Opera Loudspeakers Grand Callas

The Company

Opera Loudspeakers was founded in 1989, but its origins go back to the early 1980s, to an unusual but highly fruitful synergy between two cultures and two audiophiles, one Italian and the other English. The first loudspeaker to bear the Opera name was called Caruso, and was the precursor of a series named in homage to the legendary voices of the lyric opera. Callas, Operetta and Divina soon followed, each gaining enthusiastic acclaim in the developed audio markets of the world. Opera loudspeakers immediately appeared as a fusion between the old and the new: between traditional Italian craftsmanship in cabinet-making and the most advanced acoustic technology. Every Opera loudspeaker, even the least expensive model, follows a tried and tested philosophy of design: the use of top quality materials allied to carefully applied basic principles of acoustic science. Today our loudspeakers are exported everywhere, from Europe to the Far East with relevant space on the most important hi-fi magazines.

Our intent is to create a complete line of high quality , beautiful to see and to listen to; we then developed over therefore also a line of accessories with the same principle that gave prestige to our speakers.

Gianni Maria Sacchetti, founder

Opera Grand Callas Loudspeaker 

The new Grand Callas model is a three-way floorstanding speaker that replaces the previous model with the same name. This new version has been completely redesigned from top to bottom. In fact, the performance of this new Grand Callas is at the same level as our classic Tebaldi model, but with a significant reduction in footprint, room placement flexibility and price.  This low-range loaded reflex design uses two 8” long-throw woofers, a 7" annealed polypropylene midrange and a 1" Scanspeak 9700 tweeter. The diffuser is complemented by a rear radiation system that uses two tweeters configured as a natural dipole.

It’s obvious we wanted to keep the best features of both the previous Grand Callas and Tebaldi models in order to offer high-quality sound in a flexible loudspeaker system that is easily adaptable to all environments. In addition, we needed to continue the tradition of the Grand Callas aesthetically pleasing design that’s also a particularly good value for the money. 

The back radiation system uses two tweeters that are connected as a natural dipole. The performance of this dipole is virtually indistinguishable from the triplet used on previous Grand Callas. The rear radiation pattern feeds the reflected field without interfering with the direct sound while preserving the accuracy of the transient response. The rear radiation balances the power response and increases what we call “brilliance," a quality related to the perception of sound details. Improving the perception of detail also means improving the perception of "space." 

The front panel of the cabinet of the new Grand Callas was shaped to make near-field listening possible, even when the listener is only a meter and a half from the loudspeakers. That’s because the Grand Callas is truly flexible and adaptable to various situations such as when reverberation time is not particularly low. The other feature that contributes to the flexible is the ability to modify the response of the low frequencies with a flick of a simple switch.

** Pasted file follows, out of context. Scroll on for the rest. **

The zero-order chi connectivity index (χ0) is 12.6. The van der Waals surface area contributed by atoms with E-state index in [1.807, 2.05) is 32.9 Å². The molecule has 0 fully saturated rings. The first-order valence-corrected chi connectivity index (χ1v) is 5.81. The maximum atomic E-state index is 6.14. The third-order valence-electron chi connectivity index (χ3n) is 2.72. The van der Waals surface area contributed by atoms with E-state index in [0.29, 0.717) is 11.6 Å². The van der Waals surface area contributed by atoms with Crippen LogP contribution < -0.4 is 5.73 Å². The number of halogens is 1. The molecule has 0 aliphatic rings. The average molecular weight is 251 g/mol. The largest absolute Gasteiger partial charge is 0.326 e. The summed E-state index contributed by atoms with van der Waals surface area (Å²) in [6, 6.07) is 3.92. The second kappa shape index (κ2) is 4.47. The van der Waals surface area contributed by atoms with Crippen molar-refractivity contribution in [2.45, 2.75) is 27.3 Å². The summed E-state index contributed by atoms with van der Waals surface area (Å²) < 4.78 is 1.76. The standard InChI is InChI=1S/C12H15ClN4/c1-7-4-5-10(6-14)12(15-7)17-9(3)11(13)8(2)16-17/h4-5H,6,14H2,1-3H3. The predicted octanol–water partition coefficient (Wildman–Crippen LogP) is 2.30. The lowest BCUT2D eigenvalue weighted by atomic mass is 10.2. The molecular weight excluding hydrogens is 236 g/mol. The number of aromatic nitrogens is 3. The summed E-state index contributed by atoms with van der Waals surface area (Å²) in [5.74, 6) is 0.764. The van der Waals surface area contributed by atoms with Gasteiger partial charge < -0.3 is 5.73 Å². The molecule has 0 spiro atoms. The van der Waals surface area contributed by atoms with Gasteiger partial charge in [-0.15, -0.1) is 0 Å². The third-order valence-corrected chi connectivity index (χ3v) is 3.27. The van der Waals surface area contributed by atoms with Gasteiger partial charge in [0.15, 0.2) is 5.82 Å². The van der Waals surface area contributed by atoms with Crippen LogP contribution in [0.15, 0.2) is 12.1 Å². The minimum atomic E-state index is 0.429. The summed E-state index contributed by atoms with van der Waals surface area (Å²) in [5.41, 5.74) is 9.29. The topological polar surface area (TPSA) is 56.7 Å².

You can also choose to block the reflex ducts, which gives you four possible configurations for the Grand Callas. The occlusion of the ducts could be necessary when the speaker needs to be placed close to room corners. This allows the listener to place the speakers in the room and then find a better frequency response by adjusting the ducts and using the switch, as opposed to trying to find the right room placement and positioning in advance. You can also adjust the speakers with two different responses when, for example, you need to place one speaker closer to the wall than the other. 

The Grand Callas 2014 produces a sound stage that expands effortlessly in three dimensions, with an excellent impulse response. The power, dynamics and extension at low frequencies is among our finest achievements.


The two woofers are made by Scanspeak per Opera’s specifications. These 8” drivers feature an aluminum cone and rubber rim characterized by a magnetic group symmetrized (SD1) with flux stabilization rings. The force factor exceeds 10. This driver component, while cut off at 200 Hz, is able to work perfectly up to 1500 Hz. This guarantees a perfect overlap between the woofer and midrange two octaves before and beyond the cut-off frequency. For the same reason the midrange of the Grand Callas possesses a linear displacement of 12 mm peak-to-peak, which is also notable for a woofer design. 

This displacement, apparently disproportionate, is exactly what you need to get pressure of 115 dB at 200 Hz The margin of safety is therefore more than adequate to ensure a level of intermodulation distortion that is very low. The diaphragm of the midrange is made ​​with annealed polypropylene which has good internal damping but low stiffness. Subjecting it to a heat stress allows it to acquire rigidity without losing too much internal damping. The annealing, however, is a delicate process. Even the midrange has the magnetic circuit symmetrized with copper rings both above and below the T-shaped gap (a SEAS technology known as Excel). 

The Scanspeak 9700 tweeter needs no introduction: it is one of the best tweeters ever made and, in some respects, is still unsurpassed. Currently, this tweeter is used on Opera models past and present such as Malibran, Caruso, Tebaldi and the new Opera Quinta 2014. Besides the excellent quality sound, this tweeter is also highly reliable. 

Rear radiation system

Any system that reproduces high frequencies ultimately becomes directional. This means that the acoustic power emitted into the room decreases as the frequency increases. This phenomenon becomes important from about 2000 Hz up. To compensate for this effect, you can choose two solutions: using an omnidirectional source or using an auxiliary source that radiates toward the rear wall. The sound emitted from the auxiliary source inevitably interferes with the main radiation, degrading the impulse response of the system and negatively affecting clarity. 

The solution is an auxiliary source that emits in all directions except along the axis of preferred listening. One such type of source (strongly anisotropic) is already present in nature--the dipole.